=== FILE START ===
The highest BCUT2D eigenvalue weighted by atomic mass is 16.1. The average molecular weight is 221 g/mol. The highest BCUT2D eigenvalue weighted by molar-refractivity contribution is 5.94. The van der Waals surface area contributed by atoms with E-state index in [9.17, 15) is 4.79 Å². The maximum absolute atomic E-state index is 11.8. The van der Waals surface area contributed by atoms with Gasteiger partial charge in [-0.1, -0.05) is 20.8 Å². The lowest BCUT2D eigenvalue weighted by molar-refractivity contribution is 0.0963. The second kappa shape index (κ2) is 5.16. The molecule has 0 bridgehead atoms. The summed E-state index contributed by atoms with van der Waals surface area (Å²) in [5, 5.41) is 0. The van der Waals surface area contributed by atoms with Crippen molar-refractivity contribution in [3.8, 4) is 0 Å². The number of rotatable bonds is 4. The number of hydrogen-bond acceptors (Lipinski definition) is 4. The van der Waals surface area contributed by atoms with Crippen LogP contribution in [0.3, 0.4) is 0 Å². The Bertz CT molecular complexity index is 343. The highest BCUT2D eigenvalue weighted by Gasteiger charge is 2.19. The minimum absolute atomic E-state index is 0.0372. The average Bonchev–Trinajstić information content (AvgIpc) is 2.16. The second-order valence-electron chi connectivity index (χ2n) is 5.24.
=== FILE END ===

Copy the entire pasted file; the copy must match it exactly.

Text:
The highest BCUT2D eigenvalue weighted by atomic mass is 16.1. The average molecular weight is 221 g/mol. The highest BCUT2D eigenvalue weighted by molar-refractivity contribution is 5.94. The van der Waals surface area contributed by atoms with E-state index in [9.17, 15) is 4.79 Å². The maximum absolute atomic E-state index is 11.8. The van der Waals surface area contributed by atoms with Gasteiger partial charge in [-0.1, -0.05) is 20.8 Å². The lowest BCUT2D eigenvalue weighted by molar-refractivity contribution is 0.0963. The second kappa shape index (κ2) is 5.16. The molecule has 0 bridgehead atoms. The summed E-state index contributed by atoms with van der Waals surface area (Å²) in [5, 5.41) is 0. The van der Waals surface area contributed by atoms with Crippen molar-refractivity contribution in [3.8, 4) is 0 Å². The number of rotatable bonds is 4. The number of hydrogen-bond acceptors (Lipinski definition) is 4. The van der Waals surface area contributed by atoms with Crippen LogP contribution in [0.3, 0.4) is 0 Å². The Bertz CT molecular complexity index is 343. The highest BCUT2D eigenvalue weighted by Gasteiger charge is 2.19. The minimum absolute atomic E-state index is 0.0372. The average Bonchev–Trinajstić information content (AvgIpc) is 2.16. The second-order valence-electron chi connectivity index (χ2n) is 5.24.